We were starting from 2.6168 that we were left with from the previous week, and by the end of Monday we were on 2.6005.  So we were starting with a loss, but did that mean this wasn’t going to be our week?

Well we did actually lose more ground on Tuesday, leaving us on 2.5955 by the end of the day, so it wasn’t looking good so far.  We have had a good time against this currency of late though, so perhaps we were overdue a bad result for once?

Wednesday’s figure seemed to back that theory up, as the pound fell still further and left us on 2.5795 by the close of play.  And there was an even bigger drop to come the next day – Thursday – as we finished up on 2.5302.  With just one day left to go it seemed unlikely that we would recover much (if any) ground here, and the week looked set to be a write off as far as the British pound was concerned.

And indeed that would turn out to be true.  The final exchange rate before we headed into the weekend was 2.5295 – which meant we had lost a whopping 0.0873 over a single week.  Obviously this wasn’t our week as far as going up against the New Zealand dollar was concerned.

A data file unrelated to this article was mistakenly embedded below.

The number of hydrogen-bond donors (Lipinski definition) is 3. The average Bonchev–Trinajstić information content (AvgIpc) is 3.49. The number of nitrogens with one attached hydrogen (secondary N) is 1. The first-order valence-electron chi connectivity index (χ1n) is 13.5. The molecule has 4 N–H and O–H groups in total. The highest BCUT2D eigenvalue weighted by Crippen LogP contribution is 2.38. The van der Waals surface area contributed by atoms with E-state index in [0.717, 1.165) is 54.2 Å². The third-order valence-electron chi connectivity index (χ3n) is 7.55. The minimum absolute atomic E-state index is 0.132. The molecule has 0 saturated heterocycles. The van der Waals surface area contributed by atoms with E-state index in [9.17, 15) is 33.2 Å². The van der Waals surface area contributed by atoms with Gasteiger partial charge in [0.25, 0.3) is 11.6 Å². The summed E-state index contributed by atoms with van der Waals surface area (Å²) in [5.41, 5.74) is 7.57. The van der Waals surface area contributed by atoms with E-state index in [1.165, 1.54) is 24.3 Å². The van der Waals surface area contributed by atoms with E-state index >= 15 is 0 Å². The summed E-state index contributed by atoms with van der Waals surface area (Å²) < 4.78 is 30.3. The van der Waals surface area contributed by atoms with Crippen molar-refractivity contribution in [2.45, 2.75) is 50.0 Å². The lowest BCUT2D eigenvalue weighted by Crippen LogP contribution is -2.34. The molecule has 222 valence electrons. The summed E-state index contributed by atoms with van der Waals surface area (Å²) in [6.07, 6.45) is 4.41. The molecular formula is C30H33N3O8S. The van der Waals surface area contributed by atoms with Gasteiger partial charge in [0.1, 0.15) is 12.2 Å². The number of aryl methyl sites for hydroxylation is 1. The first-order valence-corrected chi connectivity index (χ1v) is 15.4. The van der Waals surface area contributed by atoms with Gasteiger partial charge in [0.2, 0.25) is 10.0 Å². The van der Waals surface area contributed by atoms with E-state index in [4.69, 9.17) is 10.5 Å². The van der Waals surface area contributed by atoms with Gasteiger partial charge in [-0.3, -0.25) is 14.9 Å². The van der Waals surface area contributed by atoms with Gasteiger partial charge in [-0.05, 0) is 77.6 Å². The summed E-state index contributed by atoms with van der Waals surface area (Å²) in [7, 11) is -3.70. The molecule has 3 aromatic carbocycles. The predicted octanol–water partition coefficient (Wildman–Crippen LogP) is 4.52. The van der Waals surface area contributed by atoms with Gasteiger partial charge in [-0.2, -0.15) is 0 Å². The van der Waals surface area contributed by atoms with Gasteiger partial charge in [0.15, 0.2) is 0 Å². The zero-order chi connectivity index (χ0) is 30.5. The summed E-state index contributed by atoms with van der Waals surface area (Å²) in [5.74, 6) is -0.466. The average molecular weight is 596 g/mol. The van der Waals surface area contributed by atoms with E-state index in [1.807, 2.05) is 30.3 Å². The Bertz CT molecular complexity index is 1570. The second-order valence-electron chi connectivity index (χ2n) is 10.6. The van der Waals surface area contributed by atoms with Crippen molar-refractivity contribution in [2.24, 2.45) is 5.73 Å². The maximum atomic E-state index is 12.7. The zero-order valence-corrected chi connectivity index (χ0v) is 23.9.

So what would happen in Australia?  Would the result there mirror the success we had seen elsewhere, or would it mirror the failure we had experienced in New Zealand?

We did lose some ground last time, leaving us on 2.0312 for the week.  And Monday’s result did send us in the wrong direction, leaving us on 2.0265.  So was this going to be another result similar to the one we had in New Zealand?

Tuesday did actually see some improvement, as the exchange rate went up slightly in our favour, finishing up at 2.0316 by the day’s end.  But the rot set in on Wednesday as we slid back again to 2.0220.  The only question now was whether that rot would spread and end up giving us a bad result for the week as a whole.

And as it turned out that was exactly what happened.  We went down to 1.9883 on Thursday, leaving us just one day to try and put things right.  And that wasn’t going to be long enough.  We did slow the pace of the rot on Friday, but we still went into the weekend on an exchange rate of 1.9874.  That meant we had lost a total of 0.0438.  At least it wasn’t quite as severe as New Zealand’s result.

So it was a mixed bag all in all – but at least we did well against arguably the two most important currencies, the US dollar and the Euro.